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Shoulder Ulcers Persistent in Danish Sows

by 5m Editor
21 January 2009, at 9:18am

DENMARK - In the spring and summer of 2008 researchers from the Faculty of Agricultural Sciences examined no less than 3,831 lactating sows on 98 different farms.

The results showed that 17.2 per cent of the lactating sows had shoulder ulcers to a greater or smaller degree on one or both shoulders.


An investigation of the frequency of shoulder ulcers in sows on Danish farms shows that the problem persists. Photo: DJF

This is the first time a study has been made of the frequency of the problem on farms. Earlier studies have been carried out on slaughtered sows at the slaughterhouses and this has not given a proper picture of the situation on the farms.

In the new study the lesions are classified in three categories. Grade1 is a superficial lesion, grade 2 includes all skin layers, while grades 3-4 are deep lesions. 13.0 per cent of the sows had grade 1 lesions, i.e. superficial lesions, while 4.2 per cent of the sows had lesions classified as grade 2 or worse.

There was a big difference in the frequency of shoulder ulcers on the individual farms, says senior scientist Marianne Bonde, Department of Animal Health, Welfare and Nutrition, who headed the study.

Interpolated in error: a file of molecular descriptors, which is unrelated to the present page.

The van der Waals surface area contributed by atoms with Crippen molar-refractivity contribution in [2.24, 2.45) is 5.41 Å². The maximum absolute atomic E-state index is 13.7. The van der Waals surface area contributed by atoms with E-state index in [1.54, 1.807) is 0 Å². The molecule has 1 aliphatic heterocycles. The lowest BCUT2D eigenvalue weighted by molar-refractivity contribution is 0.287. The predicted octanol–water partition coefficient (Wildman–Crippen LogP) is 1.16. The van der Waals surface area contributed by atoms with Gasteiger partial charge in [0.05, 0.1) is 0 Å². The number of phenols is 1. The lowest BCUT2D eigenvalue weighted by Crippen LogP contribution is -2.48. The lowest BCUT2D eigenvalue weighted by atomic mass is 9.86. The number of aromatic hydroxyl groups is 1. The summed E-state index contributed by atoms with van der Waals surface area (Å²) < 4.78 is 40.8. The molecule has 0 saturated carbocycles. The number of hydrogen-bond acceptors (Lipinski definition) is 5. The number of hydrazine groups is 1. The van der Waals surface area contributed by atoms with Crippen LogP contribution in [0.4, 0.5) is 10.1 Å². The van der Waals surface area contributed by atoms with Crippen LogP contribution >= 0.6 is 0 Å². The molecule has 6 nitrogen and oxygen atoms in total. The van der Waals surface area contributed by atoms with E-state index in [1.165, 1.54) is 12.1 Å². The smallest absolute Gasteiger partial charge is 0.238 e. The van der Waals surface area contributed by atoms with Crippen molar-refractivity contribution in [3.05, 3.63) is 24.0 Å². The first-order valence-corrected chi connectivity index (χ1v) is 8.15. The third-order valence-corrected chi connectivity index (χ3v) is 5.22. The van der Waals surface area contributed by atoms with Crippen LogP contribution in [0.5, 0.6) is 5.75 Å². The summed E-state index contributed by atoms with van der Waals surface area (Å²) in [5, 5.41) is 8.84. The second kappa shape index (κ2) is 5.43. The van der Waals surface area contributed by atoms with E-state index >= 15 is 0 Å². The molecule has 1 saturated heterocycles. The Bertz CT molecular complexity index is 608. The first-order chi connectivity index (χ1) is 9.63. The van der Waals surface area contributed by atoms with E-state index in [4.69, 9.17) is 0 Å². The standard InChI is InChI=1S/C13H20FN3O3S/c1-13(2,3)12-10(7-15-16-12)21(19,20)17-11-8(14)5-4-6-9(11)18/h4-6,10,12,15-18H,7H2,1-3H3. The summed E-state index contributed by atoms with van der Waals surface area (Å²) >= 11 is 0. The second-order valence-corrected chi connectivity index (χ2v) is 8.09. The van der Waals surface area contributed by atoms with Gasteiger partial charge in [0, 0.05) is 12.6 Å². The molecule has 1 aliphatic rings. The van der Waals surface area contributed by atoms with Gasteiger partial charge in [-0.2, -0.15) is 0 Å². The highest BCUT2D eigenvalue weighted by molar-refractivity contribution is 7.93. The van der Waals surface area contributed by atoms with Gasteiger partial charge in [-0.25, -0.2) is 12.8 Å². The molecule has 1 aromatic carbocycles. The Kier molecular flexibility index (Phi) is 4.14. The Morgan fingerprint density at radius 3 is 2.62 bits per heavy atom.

"We found sows with shoulder ulcers on all the farms we visited, but on many farm there were only a few sows with ulcers. On other farms there were problems with shoulder ulcers in more than 30 per cent of the sows," she says.

The farms in the study were randomly selected via the central livestock register. The pig farmers were generally very interested in doing something about the problems, says Marianne Bonde.

However, there is a great need for clarifying the causes of shoulder ulcers so they can be prevented. The data collected will form the basis for identifying important causes.

"We will now investigate the importance of the sow’s general health, e.g. body condition, problems stemming from pregnancy, and problems with the legs and feet on the frequency of shoulder ulcers. We will also evaluate the influence of the housing conditions such as how much room the sow has to move around in the farrowing pen, which type of floor material they are lying on, and straw usage. We will also throw light on other elements, such as the conditions in the dry sow housing, feed, and the feeding system," Marianne Bonde explains.